- Make physical activity a part of your family’s lifestyle. Take a walk, ride a bike or do housework together. Plan active family outings.
Should I consider a diet for my child to lose weight?
Do not put your child on a weight loss diet without first talking to your doctor. Children need a certain amount of calories and nutrients to grow, learn and develop.
When is it normal for my child or teenager to eat more than usual?
Sometimes it is normal for your child or teenager to eat more than usual. They can do this and gain weight just before a growth spurt. In general, this type of weight is lost quickly as your child continues to grow.
Aspects to be considered
For some children and teens, overeating can be a sign of an eating problem. This may include emotional eating or an eating disorder, such as an overeating disorder.
What is emotional eating?
Emotional eating is eating for comfort, boredom or in response to emotions, not for eating or hunger. Emotional eating can lead to overeating because it is usually not about the need for nutrients or calories. Your child’s body does not need food. Over time, consuming extra calories can cause your child to gain weight and become overweight or obese. Overeating can also make your child feel guilty or ashamed.
If you notice signs of emotional eating in your child, talk to him or her about your worries. Help your child develop a healthy response to problems such as focusing on the solution.
What is an overeating disorder?
Eating disorders usually develop during adolescence or early adulthood. Overeating disorder is an eating disorder in which a person regularly consumes large amounts of food for a short time. People who have an overeating disorder are often embarrassed by the amount of food they eat.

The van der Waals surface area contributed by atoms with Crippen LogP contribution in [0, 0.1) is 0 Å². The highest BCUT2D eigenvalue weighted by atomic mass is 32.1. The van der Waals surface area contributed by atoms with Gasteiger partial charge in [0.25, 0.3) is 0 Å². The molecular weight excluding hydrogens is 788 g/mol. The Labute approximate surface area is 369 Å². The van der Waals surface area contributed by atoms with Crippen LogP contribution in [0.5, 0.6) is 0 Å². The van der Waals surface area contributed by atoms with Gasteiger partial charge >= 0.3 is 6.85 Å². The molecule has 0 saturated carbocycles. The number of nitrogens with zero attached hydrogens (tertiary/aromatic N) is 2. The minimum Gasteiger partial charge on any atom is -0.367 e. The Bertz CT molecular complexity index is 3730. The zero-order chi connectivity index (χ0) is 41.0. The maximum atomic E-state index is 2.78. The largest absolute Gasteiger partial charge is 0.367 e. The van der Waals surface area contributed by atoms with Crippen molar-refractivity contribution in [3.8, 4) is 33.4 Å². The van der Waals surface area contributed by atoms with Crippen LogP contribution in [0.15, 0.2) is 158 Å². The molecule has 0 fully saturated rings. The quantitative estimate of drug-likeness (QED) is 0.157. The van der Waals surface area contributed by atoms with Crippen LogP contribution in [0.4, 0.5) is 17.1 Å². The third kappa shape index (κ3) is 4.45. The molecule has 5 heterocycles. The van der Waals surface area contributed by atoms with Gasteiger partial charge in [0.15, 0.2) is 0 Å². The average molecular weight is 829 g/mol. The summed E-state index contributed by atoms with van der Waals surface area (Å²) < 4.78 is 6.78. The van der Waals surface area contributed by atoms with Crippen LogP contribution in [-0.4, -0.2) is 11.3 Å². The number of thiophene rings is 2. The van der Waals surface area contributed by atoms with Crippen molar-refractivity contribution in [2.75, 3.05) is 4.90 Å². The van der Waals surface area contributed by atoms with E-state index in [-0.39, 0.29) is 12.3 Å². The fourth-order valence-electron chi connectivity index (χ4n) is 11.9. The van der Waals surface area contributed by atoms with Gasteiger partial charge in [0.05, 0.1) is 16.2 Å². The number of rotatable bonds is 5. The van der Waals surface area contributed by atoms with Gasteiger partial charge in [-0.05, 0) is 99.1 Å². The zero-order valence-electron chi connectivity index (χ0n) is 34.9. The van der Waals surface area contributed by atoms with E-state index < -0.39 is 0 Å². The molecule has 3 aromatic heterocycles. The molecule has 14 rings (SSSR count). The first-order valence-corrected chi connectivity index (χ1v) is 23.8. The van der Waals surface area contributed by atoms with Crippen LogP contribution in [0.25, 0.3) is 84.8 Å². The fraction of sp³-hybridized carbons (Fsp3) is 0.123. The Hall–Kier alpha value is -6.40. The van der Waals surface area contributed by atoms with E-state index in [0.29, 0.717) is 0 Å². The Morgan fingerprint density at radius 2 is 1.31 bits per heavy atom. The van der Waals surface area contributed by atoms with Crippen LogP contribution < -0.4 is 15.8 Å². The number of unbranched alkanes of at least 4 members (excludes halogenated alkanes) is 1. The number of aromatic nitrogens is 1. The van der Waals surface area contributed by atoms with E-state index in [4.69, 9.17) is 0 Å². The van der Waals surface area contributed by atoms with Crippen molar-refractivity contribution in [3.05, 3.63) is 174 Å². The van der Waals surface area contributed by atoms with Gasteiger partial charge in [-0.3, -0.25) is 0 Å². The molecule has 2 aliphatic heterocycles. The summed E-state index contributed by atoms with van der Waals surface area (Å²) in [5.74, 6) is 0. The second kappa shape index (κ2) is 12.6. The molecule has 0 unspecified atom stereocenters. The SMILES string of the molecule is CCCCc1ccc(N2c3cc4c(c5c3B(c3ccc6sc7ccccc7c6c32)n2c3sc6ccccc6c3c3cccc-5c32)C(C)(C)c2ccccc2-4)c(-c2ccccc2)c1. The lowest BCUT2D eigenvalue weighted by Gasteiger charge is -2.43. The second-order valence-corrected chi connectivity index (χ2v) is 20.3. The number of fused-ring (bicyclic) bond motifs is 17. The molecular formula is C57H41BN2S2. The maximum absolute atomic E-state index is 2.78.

They can hide food to overeat. People with this disorder often try to follow a diet without success or promise to stop eating so much. They feel that they cannot control the desire to eat large amounts of food. As a result, they are overweight or obese.
If you are worried that your child may have an eating disorder, monitor his behavior and talk to your doctor. Your doctor may evaluate your child and recommend the best way to help your child.
What are the health risks of overeating?
Overeating can lead to weight gain. Children who are overweight or obese are at risk of serious health problems with age, including:
- Heart disease.
- High blood pressure.
- High cholesterol.
- Sleep apnea.
- Some cancers.
Overeating disorder can also cause stomach problems and is associated with symptoms of depression.
Questions to your doctor
- What should I do if my child does not eat anything healthy?
- My child is hungry between meals. Should I let him eat?
- Is it okay for my child not to eat meat?
- My son doesn’t like to eat in front of anyone. Should I be worried?
- My teenager is always on a diet and I’m worried. What can I do?
Centers for Disease Control and Prevention: Improve your eating habits
Copyright © American Academy of Family Physicians
This information provides an overview and may not apply to everyone. Talk to your family doctor to find out if this information applies to you and for more information on this topic.